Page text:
2.4. Consequences of noncompliance

Failure to comply with the above explained requirements by the person requesting classification as a “new hydrocarbons venture” of a certain project — due to its fault or cause — may result in the project’s loss of such classification and therefore the loss of tax incentives established by the Regime.

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Author

Martin Barreiro is experienced in various areas of tax law. He is a member of the Buenos Aires Bar Association, the American Chamber of Commerce in Argentina, the Tax Sub-Committee and the Argentine Association of Taxation Studies. His extensive list of publications include "New Argentine Social Security System" for the International Company and Commercial Law Review and "The S.R.L. in the tax planning of US investors in Argentina" for the Economic and Tax Journal.

Author

Adolfo Durañona is managing partner of Baker McKenzie’s Buenos Aires office since 2013. He has extensive experience working on corporate and commercial transactions for companies in the oil & gas, mining and natural resources industries. Adolfo has authored several reviews for various publications — including Sweet & Maxwell — usually involving Argentinean investments and mining. He is ranked in Chambers and Partners as a Tier 1 attorney for Argentina, Energy & Natural Resources: Mining.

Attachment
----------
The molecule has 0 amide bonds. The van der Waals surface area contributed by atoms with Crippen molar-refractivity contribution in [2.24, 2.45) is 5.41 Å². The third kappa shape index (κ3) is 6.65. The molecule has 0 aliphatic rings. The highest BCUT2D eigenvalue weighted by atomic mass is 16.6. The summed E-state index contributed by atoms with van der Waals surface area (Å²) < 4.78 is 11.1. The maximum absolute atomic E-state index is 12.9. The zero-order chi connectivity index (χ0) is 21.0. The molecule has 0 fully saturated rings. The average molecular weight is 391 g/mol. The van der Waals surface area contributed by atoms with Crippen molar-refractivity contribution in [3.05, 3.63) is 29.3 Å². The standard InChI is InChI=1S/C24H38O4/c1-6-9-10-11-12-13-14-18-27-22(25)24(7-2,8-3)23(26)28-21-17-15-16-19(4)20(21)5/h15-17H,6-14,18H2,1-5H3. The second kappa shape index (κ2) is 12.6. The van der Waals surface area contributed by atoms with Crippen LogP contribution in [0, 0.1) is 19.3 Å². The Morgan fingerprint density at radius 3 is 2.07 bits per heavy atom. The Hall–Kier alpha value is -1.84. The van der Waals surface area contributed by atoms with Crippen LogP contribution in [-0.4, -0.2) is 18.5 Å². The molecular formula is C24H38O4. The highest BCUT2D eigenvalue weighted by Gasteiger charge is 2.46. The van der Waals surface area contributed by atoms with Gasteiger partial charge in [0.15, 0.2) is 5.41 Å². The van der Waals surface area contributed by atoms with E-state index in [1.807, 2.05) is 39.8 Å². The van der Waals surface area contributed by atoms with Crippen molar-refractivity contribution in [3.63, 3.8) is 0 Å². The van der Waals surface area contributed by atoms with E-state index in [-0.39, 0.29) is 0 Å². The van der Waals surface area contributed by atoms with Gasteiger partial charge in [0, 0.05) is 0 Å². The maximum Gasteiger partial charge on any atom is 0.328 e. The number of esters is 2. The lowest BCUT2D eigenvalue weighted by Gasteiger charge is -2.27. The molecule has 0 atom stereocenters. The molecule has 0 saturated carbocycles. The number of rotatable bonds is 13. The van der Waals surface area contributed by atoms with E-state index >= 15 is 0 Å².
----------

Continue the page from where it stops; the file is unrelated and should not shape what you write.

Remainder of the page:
Author

Roberto Grané is a transactional and regulatory partner in Baker McKenzie’s Buenos Aires office. He has been recognized as a leading practitioner by Chambers Latin America. Clients benefit from his more than 20 years of extensive domestic and international experience. Prior to joining Baker McKenzie, Roberto served as in-house counsel to one of the major telecommunications companies in Argentina, and a law clerk with the Civil Courts of Buenos Aires. He is a professor of contract law at the Buenos Aires University and a visiting professor in several local universities.

Author

Juan Pablo Menna is a partner in the Tax Practice Group in Baker McKenzie, Buenos Aires. He is a member of the Buenos Aires Bar Association and the Argentine Association of Fiscal Studies, and was a professor in Austral University.